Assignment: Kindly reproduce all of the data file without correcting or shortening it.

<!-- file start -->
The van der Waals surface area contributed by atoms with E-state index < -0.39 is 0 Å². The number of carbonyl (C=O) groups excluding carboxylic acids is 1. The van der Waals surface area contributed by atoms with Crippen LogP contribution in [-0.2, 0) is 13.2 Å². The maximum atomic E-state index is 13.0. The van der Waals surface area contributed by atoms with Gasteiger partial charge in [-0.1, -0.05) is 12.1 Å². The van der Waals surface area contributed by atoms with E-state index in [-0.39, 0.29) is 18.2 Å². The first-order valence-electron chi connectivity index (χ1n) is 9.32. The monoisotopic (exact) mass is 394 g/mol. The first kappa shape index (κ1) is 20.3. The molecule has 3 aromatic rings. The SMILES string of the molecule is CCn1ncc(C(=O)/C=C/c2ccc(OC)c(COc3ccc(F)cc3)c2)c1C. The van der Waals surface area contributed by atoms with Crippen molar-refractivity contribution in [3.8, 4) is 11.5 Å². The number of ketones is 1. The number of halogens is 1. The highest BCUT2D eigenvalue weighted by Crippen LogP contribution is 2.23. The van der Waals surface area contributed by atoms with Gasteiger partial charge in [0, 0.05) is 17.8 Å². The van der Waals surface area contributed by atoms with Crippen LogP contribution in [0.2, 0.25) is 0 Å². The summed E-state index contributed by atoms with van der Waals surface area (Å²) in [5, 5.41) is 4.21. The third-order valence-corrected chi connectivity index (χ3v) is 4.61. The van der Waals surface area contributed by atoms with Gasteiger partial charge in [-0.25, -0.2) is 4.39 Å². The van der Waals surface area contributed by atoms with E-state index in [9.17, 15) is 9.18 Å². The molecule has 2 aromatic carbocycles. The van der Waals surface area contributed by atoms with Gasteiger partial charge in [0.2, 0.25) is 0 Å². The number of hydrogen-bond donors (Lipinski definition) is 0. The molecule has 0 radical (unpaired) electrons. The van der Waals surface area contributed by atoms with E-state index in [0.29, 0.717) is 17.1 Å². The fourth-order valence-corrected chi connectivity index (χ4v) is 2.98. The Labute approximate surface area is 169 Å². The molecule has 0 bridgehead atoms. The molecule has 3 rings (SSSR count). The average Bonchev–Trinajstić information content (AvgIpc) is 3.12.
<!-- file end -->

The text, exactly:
The van der Waals surface area contributed by atoms with E-state index < -0.39 is 0 Å². The number of carbonyl (C=O) groups excluding carboxylic acids is 1. The van der Waals surface area contributed by atoms with Crippen LogP contribution in [-0.2, 0) is 13.2 Å². The maximum atomic E-state index is 13.0. The van der Waals surface area contributed by atoms with Gasteiger partial charge in [-0.1, -0.05) is 12.1 Å². The van der Waals surface area contributed by atoms with E-state index in [-0.39, 0.29) is 18.2 Å². The first-order valence-electron chi connectivity index (χ1n) is 9.32. The monoisotopic (exact) mass is 394 g/mol. The first kappa shape index (κ1) is 20.3. The molecule has 3 aromatic rings. The SMILES string of the molecule is CCn1ncc(C(=O)/C=C/c2ccc(OC)c(COc3ccc(F)cc3)c2)c1C. The van der Waals surface area contributed by atoms with Crippen molar-refractivity contribution in [3.8, 4) is 11.5 Å². The number of ketones is 1. The number of halogens is 1. The highest BCUT2D eigenvalue weighted by Crippen LogP contribution is 2.23. The van der Waals surface area contributed by atoms with Gasteiger partial charge in [0, 0.05) is 17.8 Å². The van der Waals surface area contributed by atoms with Crippen LogP contribution in [0.2, 0.25) is 0 Å². The summed E-state index contributed by atoms with van der Waals surface area (Å²) in [5, 5.41) is 4.21. The third-order valence-corrected chi connectivity index (χ3v) is 4.61. The van der Waals surface area contributed by atoms with Gasteiger partial charge in [-0.25, -0.2) is 4.39 Å². The van der Waals surface area contributed by atoms with E-state index in [9.17, 15) is 9.18 Å². The molecule has 2 aromatic carbocycles. The van der Waals surface area contributed by atoms with Gasteiger partial charge in [0.2, 0.25) is 0 Å². The number of hydrogen-bond donors (Lipinski definition) is 0. The molecule has 0 radical (unpaired) electrons. The van der Waals surface area contributed by atoms with E-state index in [0.29, 0.717) is 17.1 Å². The fourth-order valence-corrected chi connectivity index (χ4v) is 2.98. The Labute approximate surface area is 169 Å². The molecule has 0 bridgehead atoms. The molecule has 3 rings (SSSR count). The average Bonchev–Trinajstić information content (AvgIpc) is 3.12.